Browsing by Subject "IMMUNE-RESPONSES"

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  • Luukkainen, Annika; Puan, Kia Joo; Yusof, Nurhashikin; Lee, Bernett; Tan, Kai Sen; Liu, Jing; Yan, Yan; Toppila-Salmi, Sanna; Renkonen, Risto; Chow, Vincent T.; Rotzschke, Olaf; Wang, De Yun (2018)
    Background: We established an in vitro co-culture model involving H3N2-infection of human nasal epithelium with peripheral blood mononuclear cells (PBMC) to investigate their cross-talk during early H3N2 infection. Methods: Nasal epithelium was differentiated from human nasal epithelial stem/progenitor cells and cultured wtih fresh human PBMC. PBMC and supernatants were harvested after 24 and 48 h of co-culture with H3N2-infected nasal epithelium. We used flow cytometry and Luminex to characterize PBMC subpopulations, their activation and secretion of cytokine and chemokines. Results: H3N2 infection of the nasal epithelium associated with significant increase in interferons (IFN-alpha, IFN-gamma, IL-29), pro-inflammatory cytokines (TNF-alpha, BDNF, IL-3) and viral-associated chemokines (IP-10, MCP-3, I-TAC, MIG), detectable already after 24 h. This translates into rapid activation of monocytes, NK-cells and innate T-cells (MAIT and gamma delta T cells), evident with CD38+ and/or CD69+ upregulation. Conclusions: This system may contribute to in vitro mechanistic immunological studies bridging systemic models and possibly enable the development of targeted immunomodulatory therapies.
  • Sillanpaa, Heidi; Skogman, Barbro H.; Sarvas, Heikki; Seppala, Ilkka J. T.; Lahdenne, Pekka (2014)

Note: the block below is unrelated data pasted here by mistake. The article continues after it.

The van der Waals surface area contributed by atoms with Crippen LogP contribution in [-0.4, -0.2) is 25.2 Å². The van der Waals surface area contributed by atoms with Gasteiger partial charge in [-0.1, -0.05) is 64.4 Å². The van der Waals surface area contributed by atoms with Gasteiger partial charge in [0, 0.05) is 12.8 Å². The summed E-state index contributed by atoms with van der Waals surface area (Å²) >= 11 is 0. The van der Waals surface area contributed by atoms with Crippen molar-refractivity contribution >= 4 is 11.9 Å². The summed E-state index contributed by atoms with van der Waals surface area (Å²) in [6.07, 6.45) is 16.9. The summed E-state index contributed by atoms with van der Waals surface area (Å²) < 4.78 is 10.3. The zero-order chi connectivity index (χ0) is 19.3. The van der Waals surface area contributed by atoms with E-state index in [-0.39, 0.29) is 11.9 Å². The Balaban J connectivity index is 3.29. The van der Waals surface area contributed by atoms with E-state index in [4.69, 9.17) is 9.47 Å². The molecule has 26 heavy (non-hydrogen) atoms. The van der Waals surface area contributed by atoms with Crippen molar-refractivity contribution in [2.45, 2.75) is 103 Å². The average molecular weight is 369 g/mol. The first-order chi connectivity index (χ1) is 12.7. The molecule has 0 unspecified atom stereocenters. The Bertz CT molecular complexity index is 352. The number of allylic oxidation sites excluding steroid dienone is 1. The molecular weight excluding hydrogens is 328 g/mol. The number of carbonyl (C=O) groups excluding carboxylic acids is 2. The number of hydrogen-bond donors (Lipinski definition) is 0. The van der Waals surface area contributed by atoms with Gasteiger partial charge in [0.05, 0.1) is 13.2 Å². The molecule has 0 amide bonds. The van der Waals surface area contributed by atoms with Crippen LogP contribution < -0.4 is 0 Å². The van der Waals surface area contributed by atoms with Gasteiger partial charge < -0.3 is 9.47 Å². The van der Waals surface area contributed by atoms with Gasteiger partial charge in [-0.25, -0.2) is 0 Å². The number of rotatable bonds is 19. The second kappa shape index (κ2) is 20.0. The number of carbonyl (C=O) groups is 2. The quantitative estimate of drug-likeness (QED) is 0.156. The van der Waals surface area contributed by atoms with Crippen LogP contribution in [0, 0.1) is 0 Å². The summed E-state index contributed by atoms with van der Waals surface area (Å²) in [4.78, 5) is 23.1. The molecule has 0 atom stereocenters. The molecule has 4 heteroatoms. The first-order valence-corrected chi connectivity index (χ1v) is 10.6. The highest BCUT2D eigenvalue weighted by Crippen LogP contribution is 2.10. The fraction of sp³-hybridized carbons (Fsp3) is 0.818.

• Talja, Ija; Kubo, Anna-Liisa; Veijola, Riitta; Knip, Mikael; Simell, Olli; Ilonen, Jorma; Vaha-Makila, Mari; Sepp, Epp; Mikelsaar, Marika; Utt, Meeme; Uibo, Raivo (2014)
  • Windbichler, Katharina; Michalopoulou, Eleni; Palamides, Pia; Pesch, Theresa; Jelinek, Christine; Vapalahti, Olli; Kipar, Anja; Hetzel, Udo; Hepojoki, Jussi (2019)
    Boid Inclusion Body Disease (BIBD) is a potentially fatal disease reported in captive boid snakes worldwide that is caused by reptarenavirus infection. Although the detection of intracytoplasmic inclusion bodies (IB) in blood cells serves as the gold standard for the ante mortem diagnosis of BIBD, the mechanisms underlying IB formation and the pathogenesis of BIBD are unknown. Knowledge on the reptile immune system is sparse compared to the mammalian counterpart, and in particular the response towards reptarenavirus infection is practically unknown. Herein, we investigated a breeding collection of 70 Boa constrictor snakes for BIBD, reptarenavirus viraemia, anti-reptarenavirus IgM and IgY antibodies, and population parameters. Using NGS and RT-PCR on pooled blood samples of snakes with and without BIBD, we could identify three different reptarenavirus S segments in the collection. The examination of individual samples by RT-PCR indicated that the presence of University of Giessen virus (UGV)-like S segment strongly correlates with IB formation. We could also demonstrate a negative correlation between BIBD and the presence of anti-UGV NP IgY antibodies. Further evidence of an association between antibody response and BIBD is the finding that the level of anti-reptarenavirus antibodies measured by ELISA was lower in snakes with BIBD. Furthermore, female snakes had a significantly lower body weight when they had BIBD. Taken together our findings suggest that the detection of the UGV-/S6-like S segment and the presence of anti-reptarenavirus IgY antibodies might serve as a prognostic tool for predicting the development of BIBD.